In 1927, at 37, Elsa Schiaparelli was living on next to nothing at 20 Rue de l’Université, in Paris, selling hand-knit sweaters on her doorstep. When she wore one of these, the Bow sweater, to a society luncheon—kismet! Knit flat into its black background was the image of a white collar and a big bow. With Paris in the throes of Cubism and Surrealism, Schiaparelli’s trompe l’oeil creation became an instant sensation.
Schiaparelli was born in 1890 in Rome, into an aristocratic family; her father was a distinguished scholar of Islam and the Middle Ages. Highly educated, she was also rebellious and left home in 1913 to work in an orphanage in England. Once there, Schiaparelli ran off with the psychic Willie de Wendt de Kerlor. They married and moved to America. De Kerlor was charismatic and imaginative, but also a fraud and a rogue. When she learned of his extramarital affair with the dancer Isadora Duncan, Schiaparelli divorced him and, in 1922, re-settled in Paris.
The Bow sweater had wings, and before long Schiaparelli designs lined the shelves in U.S. department stores. Charles Kahn, a director at Galeries Lafayette, bought into Schiaparelli’s business, and come 1934 she would grace the cover of Time, dressed in a fur and cocked knit hat, her eyes mischievous.
When Maison Schiaparelli opened, in 1935, in the Place Vendôme, a brilliant rivalry was launched. Schiaparelli began stealing Paris’s top clients from her purse-lipped rival across town, Coco Chanel, who tried to dismiss her as “that Italian artist who makes clothes.” In fact, Schiaparelli did consider herself an artist. A number of her collections were produced in collaboration with Jean Cocteau, Man Ray, and Salvador Dalí. For her summer collection of 1937, she and Dalí debuted the lobster dress, a gown of white silk organza printed with a large lobster that drifts suggestively down the front.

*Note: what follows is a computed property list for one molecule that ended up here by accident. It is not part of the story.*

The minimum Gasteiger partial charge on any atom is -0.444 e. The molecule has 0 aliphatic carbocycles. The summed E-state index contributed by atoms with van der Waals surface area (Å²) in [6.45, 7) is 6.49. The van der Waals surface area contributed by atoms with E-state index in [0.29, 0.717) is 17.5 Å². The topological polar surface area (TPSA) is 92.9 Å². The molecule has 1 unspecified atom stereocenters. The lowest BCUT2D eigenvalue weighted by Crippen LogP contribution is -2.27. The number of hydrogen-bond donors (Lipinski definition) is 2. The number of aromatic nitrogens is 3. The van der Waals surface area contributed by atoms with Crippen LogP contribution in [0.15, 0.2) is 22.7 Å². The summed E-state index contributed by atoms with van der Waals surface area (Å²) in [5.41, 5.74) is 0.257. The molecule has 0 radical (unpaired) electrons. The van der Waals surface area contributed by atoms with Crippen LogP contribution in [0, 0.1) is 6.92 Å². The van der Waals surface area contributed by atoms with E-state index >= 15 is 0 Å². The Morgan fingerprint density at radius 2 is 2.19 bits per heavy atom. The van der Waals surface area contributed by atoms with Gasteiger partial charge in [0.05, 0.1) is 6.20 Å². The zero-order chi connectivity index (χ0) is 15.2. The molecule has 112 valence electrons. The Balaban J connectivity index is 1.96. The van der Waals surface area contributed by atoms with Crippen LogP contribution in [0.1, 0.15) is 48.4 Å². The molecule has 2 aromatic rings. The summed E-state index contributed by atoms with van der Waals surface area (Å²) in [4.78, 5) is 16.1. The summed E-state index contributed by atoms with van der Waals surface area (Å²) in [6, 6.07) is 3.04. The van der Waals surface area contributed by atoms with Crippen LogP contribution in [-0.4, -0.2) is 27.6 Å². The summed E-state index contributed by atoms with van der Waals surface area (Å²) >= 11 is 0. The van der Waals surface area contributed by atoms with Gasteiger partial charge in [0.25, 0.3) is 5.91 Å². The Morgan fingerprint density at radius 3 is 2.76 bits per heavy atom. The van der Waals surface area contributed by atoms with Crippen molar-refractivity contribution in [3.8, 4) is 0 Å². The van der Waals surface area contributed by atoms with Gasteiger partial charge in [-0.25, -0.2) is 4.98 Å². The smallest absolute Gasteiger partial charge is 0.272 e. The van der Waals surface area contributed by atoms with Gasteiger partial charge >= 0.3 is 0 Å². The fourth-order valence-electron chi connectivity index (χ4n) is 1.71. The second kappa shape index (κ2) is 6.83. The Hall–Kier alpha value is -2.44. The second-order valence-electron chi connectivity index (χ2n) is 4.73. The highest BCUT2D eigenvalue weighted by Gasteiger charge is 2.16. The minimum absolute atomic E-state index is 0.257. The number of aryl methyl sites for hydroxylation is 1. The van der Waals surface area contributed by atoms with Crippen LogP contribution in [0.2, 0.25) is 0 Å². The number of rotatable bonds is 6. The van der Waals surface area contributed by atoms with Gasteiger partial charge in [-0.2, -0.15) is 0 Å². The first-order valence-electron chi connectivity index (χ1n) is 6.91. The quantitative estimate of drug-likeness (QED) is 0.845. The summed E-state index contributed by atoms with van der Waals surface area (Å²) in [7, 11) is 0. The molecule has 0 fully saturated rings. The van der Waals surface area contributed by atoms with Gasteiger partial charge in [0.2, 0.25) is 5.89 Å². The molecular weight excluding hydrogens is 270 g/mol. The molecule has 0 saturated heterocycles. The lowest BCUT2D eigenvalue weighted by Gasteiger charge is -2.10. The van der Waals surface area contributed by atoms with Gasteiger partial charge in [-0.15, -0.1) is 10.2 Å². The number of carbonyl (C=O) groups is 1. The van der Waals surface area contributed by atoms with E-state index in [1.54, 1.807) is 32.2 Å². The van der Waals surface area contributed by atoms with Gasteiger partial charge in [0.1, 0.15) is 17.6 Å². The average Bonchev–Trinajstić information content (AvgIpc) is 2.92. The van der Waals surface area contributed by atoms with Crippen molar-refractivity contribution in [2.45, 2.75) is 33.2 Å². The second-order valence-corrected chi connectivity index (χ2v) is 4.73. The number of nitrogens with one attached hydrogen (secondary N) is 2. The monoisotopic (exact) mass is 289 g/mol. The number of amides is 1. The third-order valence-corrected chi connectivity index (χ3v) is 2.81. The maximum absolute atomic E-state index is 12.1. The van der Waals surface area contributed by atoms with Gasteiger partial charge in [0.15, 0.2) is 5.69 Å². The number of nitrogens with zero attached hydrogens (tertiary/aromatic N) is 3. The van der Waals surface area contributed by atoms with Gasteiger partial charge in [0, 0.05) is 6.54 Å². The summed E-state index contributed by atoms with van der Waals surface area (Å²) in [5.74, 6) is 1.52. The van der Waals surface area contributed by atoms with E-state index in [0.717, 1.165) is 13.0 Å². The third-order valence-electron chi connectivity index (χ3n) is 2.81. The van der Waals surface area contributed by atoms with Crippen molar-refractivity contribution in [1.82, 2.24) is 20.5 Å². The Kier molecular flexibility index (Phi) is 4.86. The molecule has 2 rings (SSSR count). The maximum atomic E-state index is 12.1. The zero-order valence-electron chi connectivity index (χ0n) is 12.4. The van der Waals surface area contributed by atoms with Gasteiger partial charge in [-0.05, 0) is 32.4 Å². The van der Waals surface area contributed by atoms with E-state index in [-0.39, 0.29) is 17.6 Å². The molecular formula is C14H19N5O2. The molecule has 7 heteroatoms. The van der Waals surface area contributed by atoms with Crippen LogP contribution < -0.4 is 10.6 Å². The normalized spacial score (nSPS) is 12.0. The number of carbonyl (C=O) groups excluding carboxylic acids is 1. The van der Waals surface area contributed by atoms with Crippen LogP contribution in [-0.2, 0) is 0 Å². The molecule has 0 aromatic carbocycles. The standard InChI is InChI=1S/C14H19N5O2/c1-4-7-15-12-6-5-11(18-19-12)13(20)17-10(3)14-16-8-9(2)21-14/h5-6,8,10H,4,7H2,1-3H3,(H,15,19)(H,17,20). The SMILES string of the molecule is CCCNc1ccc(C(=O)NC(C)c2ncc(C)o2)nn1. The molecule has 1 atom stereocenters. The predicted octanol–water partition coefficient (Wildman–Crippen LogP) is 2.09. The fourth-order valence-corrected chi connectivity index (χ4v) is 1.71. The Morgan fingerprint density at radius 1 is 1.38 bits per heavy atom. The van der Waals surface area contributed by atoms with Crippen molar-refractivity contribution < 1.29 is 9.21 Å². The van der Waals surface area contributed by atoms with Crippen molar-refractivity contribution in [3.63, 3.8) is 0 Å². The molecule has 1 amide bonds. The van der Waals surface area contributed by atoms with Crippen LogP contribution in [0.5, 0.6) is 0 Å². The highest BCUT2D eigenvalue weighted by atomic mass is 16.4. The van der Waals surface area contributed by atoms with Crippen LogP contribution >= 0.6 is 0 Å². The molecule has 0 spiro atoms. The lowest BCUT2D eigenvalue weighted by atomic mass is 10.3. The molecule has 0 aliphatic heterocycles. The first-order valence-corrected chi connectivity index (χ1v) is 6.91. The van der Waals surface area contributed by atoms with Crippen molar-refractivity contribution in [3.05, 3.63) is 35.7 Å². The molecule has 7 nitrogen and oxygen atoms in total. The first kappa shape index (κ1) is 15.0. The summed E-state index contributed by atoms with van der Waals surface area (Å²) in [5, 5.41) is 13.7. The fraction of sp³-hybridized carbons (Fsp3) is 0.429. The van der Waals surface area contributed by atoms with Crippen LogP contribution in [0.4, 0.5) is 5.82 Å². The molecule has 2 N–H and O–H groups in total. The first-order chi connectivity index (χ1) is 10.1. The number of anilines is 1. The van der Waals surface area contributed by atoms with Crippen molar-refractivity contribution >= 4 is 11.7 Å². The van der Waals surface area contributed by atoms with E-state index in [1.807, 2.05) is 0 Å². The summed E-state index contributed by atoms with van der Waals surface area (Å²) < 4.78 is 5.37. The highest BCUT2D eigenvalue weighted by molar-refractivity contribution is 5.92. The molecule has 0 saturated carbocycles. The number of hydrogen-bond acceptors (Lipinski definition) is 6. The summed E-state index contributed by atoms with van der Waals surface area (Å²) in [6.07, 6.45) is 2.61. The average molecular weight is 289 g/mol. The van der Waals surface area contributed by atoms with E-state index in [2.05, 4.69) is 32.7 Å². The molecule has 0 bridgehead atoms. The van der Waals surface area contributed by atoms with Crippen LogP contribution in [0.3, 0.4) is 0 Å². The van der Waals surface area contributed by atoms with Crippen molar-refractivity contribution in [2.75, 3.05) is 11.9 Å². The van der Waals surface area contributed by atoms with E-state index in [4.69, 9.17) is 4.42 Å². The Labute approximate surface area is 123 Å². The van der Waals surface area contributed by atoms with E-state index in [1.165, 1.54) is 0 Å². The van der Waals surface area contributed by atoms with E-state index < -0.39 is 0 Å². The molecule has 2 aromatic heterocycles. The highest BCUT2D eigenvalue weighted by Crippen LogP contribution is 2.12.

The late 30s were momentous. Schiaparelli designed acclaimed themed collections: Metamorphosis, Circus, Pagan, Zodiac, Commedia dell’Arte, Music. “Shocking,” the perfume she named for her signature color—begonia pink—sold steadily. When the Germans occupied France, in 1940, Schiaparelli floated through South America and Portugal before moving to America in 1941.
After the war, everything changed. In 1947, Christian Dior debuted his sumptuous collection of deeply corseted Second Empire silhouettes, and the hard, bright wit of Schiaparelli’s clothes looked out of step with postwar domesticity and romance. Her couture house was shuttered after its last show, on February 3, 1954.
Shocking: The Surreal World of Elsa Schiaparelli—a new book that presents 120 photographs of garments and accessories from the Musée des Arts Décoratifs’ collection—traces the evolution of “Schiap” style. Drawings, essays, original artwork, archival material, and contemporary features fill the gaps in the story. —Elena Clavarino
Shocking: The Surreal World of Elsa Schiaparelli is out now from Thames & Hudson. A companion exhibition is on at the Musée des Arts Décoratifs, in Paris, through January 22
Elena Clavarino is the Senior Editor for AIR MAIL